What is Gynecomastia?
Gynecomastia (pronounced “guy-nuh-koh-MAS-tee-uh”) is enlargement of the breast tissue in males. It is noncancerous and a result of hormonal imbalance.
When does it occur?
Gynecomastia can occur in both boys and men from infancy to old age.
Infant gynecomastia: Male babies may have enlarged breasts at birth, and in the months following, due to exposure to their mother’s hormones during gestation. More than half of male babies have gynecomastia.
Adolescent gynecomastia: Hormone changes during puberty can cause gynecomastia. Adolescent gynecomastia typically affects both breasts and resolves on its own within six months to two years.
Adult gynecomastia: One-quarter of men ages 50 to 69 have gynecomastia. In adults, it typically affects both breasts, but may first begin in one.
Common symptoms include:
- Swollen breast tissue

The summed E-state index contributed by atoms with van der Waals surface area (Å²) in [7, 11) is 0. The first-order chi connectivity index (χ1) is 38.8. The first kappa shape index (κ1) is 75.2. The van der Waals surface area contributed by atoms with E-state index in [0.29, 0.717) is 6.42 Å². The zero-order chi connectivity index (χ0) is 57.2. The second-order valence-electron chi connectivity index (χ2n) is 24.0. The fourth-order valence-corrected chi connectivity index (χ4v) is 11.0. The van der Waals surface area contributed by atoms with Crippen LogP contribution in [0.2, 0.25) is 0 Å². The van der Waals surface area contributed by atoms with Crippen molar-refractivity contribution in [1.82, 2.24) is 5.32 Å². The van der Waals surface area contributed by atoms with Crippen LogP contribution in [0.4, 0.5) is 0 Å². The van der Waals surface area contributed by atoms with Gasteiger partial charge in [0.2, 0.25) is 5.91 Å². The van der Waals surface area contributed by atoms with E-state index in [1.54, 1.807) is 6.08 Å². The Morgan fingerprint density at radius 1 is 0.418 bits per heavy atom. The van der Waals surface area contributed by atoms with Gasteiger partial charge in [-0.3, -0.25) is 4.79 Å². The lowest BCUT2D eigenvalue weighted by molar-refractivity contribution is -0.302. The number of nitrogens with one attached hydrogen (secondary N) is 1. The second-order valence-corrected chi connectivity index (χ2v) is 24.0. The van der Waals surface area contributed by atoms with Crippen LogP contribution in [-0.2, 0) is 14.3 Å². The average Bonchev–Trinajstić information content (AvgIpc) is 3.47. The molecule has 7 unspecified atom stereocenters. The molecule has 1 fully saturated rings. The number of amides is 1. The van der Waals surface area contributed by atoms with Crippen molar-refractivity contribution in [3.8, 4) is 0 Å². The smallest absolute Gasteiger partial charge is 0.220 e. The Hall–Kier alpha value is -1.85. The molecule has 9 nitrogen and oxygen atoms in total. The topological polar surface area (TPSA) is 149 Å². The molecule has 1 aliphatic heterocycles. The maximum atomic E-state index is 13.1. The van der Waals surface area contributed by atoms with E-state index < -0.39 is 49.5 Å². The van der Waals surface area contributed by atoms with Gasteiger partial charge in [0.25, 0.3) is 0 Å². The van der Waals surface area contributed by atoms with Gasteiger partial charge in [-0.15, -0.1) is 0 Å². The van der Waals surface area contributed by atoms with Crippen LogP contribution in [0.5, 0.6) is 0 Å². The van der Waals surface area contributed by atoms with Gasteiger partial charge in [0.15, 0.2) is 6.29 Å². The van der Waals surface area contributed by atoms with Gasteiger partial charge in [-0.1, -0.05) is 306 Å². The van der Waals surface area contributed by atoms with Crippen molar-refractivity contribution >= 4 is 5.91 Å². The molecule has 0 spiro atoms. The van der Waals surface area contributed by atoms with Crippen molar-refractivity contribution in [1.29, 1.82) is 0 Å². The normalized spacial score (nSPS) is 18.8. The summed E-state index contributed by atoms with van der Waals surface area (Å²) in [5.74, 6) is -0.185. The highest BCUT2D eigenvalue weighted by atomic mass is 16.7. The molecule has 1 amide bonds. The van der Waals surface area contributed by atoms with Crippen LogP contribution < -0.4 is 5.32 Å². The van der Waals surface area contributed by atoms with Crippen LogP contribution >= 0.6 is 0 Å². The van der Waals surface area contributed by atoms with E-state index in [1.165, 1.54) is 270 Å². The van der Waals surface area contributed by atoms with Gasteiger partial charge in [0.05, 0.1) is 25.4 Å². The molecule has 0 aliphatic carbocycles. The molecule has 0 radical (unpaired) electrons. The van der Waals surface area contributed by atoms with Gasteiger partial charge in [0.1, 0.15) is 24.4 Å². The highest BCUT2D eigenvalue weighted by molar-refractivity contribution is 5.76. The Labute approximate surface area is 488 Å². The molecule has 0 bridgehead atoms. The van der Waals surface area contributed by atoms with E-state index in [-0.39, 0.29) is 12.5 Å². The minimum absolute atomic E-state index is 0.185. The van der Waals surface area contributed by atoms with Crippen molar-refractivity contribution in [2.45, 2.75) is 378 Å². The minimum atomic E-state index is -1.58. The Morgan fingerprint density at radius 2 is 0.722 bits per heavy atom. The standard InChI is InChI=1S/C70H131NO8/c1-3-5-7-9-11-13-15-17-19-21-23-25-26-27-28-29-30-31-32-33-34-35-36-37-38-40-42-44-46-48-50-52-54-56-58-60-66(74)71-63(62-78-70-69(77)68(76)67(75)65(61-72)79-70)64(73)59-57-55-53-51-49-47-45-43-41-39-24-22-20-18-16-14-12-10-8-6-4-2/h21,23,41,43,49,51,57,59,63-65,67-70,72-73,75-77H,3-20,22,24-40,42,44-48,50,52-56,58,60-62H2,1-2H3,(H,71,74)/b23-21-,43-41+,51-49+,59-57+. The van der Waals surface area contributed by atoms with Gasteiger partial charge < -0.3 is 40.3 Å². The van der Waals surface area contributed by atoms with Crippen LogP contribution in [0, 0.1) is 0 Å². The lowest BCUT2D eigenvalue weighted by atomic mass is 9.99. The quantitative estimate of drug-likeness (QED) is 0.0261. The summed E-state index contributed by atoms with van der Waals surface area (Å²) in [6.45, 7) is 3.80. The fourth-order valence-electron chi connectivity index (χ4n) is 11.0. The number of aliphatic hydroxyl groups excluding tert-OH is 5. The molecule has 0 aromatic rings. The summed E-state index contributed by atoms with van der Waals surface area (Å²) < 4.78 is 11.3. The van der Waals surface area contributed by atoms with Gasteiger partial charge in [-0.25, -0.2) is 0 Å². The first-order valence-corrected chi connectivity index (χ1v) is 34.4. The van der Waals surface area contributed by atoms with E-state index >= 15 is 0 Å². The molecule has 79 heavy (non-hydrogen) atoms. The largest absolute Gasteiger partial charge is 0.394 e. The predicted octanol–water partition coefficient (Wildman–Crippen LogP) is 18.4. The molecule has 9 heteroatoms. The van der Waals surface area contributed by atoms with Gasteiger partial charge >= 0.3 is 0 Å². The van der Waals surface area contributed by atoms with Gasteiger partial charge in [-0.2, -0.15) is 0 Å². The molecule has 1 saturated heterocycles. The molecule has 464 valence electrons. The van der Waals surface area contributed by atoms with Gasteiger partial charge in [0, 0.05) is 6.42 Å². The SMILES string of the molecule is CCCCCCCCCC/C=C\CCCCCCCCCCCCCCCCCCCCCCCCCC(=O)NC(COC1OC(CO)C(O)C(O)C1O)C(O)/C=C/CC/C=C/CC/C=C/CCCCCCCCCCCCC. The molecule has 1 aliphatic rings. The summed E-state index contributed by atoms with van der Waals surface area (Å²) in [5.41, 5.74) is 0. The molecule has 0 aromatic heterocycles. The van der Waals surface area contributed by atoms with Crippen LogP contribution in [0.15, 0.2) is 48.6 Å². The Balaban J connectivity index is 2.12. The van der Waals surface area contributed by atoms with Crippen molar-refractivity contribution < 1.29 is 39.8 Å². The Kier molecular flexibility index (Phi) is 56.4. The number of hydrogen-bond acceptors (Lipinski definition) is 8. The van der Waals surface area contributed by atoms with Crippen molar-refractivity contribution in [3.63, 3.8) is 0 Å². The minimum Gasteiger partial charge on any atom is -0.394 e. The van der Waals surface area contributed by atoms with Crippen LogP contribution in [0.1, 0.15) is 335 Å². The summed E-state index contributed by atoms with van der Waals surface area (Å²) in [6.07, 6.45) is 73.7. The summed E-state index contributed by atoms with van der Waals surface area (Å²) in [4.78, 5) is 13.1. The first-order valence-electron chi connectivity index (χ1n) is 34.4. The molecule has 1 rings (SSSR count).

- Breast tenderness
- Enlarged, rubbery, or tender areola
Symptoms may include one or both breasts and affect breasts differently.
Causes of Gynecomastia
Enlargement is caused by hormonal imbalance. This imbalance may be due to normal hormonal fluctuations, disease or medication. Causes outside of typical hormonal fluctuations include:
- Chronic liver disease, cirrhosis of the liver, or liver tumor
- Thyroid disease
- Infectious hepatitis
- Pituitary tumor
- Chronic lung disease
- Klinefelter’s syndrome
- Some medications to treat prostate, stomach and heart conditions; depression; anxiety; cancer
- Street drugs including amphetamines, marijuana and heroin
- Plant oils, such as tea tree or lavender
When to see a doctor
See your doctor if the breast has a hard, distinct lump, there is nipple discharge or retraction, or one breast is enlarged. You may also want to see your doctor if you have ongoing pain, tenderness and swelling.
Because this diagnosis comes with few complications, treatment is typically not needed. However, if symptoms persist and cause emotional stress, your doctor may look for underlying causes, including medical conditions or medications, for a resolution. In some cases, a doctor may recommend surgical removal of glandular breast tissue.
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